Lawrence “Mac” McClellan & I.W. Cook
 Christmas Dinner, December 13, 2001
Smithland Locks and Dam

March 10, 2005

A good friend, I.W. Cook, passed away last Saturday.
 “Dub” and I worked together on the Ohio River, first at Lock and Dam 50 and later at Smithland Locks and Dam.  The river was hard on us but so was the land.  I remember our working together during the hard winter of 1977 when the river was frozen over and we pounded on ice twelve hours per day, seven days a week to keep the old, tired Lock and Dam 50 functioning.  I was tired and ready to go home. He often told me at the end of our grueling, backbreaking shift that he had to go home to feed his cattle and break ice in his pond so his cattle would have something to drink and eat.  He would have to repeat this process again and again.  Now, that's hard work and I had a new found respect for I.W. as lock man and farmer.

As lock men, we had to work outside in all sorts of weather. We had to make quick decisions to keep the flow and depth of the water in the river correct and the flow of towboat and barge traffic moving without delay through the locks. Lockmen had no time for thought, we just pointed in the direction we wanted traffic to move and that is the way we moved traffic though the lock. The closest thought to mind is the traffic controller at an airport or a traffic cop at an intersection. All this was done while walking on a narrow 5 foot path of hard uneven ice covered concrete, the swiftly moving river on one side and the lock on the other in the bitter cold. At every pass by our small logbook shack we recorded our water flow data and gages and our river traffic times and tonnage in logbooks, with our hands, numb, shaking, cold and wet. At Smithland the computer came to the lock wall and I.W. was one of the first to grasp its meaning and understanding.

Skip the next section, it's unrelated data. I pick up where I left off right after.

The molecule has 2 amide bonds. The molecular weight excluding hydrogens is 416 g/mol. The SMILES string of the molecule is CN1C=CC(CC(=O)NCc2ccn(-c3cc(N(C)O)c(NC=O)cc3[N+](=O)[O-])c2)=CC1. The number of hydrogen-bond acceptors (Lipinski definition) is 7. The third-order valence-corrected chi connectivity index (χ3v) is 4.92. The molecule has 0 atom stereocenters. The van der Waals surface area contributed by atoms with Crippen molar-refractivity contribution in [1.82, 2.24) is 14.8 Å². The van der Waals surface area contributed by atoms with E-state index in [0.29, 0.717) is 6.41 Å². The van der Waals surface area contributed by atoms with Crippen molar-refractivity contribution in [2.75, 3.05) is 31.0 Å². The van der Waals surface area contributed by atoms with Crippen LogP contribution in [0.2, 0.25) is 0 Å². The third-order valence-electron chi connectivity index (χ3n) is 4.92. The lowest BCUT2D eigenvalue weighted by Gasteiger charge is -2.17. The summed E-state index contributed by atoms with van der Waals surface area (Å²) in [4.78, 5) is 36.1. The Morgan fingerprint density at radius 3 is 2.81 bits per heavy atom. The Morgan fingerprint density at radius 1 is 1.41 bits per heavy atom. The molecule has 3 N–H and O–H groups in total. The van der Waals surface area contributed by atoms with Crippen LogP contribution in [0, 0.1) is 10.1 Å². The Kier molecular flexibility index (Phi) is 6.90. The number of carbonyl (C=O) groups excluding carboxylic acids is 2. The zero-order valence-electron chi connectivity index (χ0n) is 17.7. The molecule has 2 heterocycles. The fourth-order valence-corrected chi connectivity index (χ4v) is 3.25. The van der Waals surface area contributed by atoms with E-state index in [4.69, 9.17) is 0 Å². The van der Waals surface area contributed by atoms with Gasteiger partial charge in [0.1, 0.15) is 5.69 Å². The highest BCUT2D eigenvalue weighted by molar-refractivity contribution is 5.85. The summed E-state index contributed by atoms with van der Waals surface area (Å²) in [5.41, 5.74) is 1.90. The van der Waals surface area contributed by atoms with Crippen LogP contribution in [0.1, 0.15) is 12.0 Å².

Work on the dams was difficult and always dangerous.  There were no time-outs at those locks.  We had to avoid broken lines that flew like rubber bands while we stood nearby during the locking procedure. We had to avoid falling into the river or lock.We had to make on-the-spot repairs to the dam. There were no appointments to be made at the old Lock and Dam 50. It was always “do it now.”
We sometimes had to avoid wildlife and swarms of insects.

There were also easier times when the river was not so harsh:  during lunch at our table at old Lock and Dam 50, whenever we had a few minutes rest during the high waters, we played “cut-throat Hearts” with Sonny and Ron.
And years later at the state of the art Smithland Locks and Dam,
as we rode together to work across the ferry during “Dub’s” last days working on the Ohio River.

Thanks, “Dub,” for your quick decisions and leadership at Lock and Dam 50,
at Lock and Dam 52,
and at Smithland Locks and Dam.

So, today I say good-bye to I.W. Cook
and his hard Ohio River work ethic.
It was good knowing you and Betty all these many years.
Take Care.
 
 


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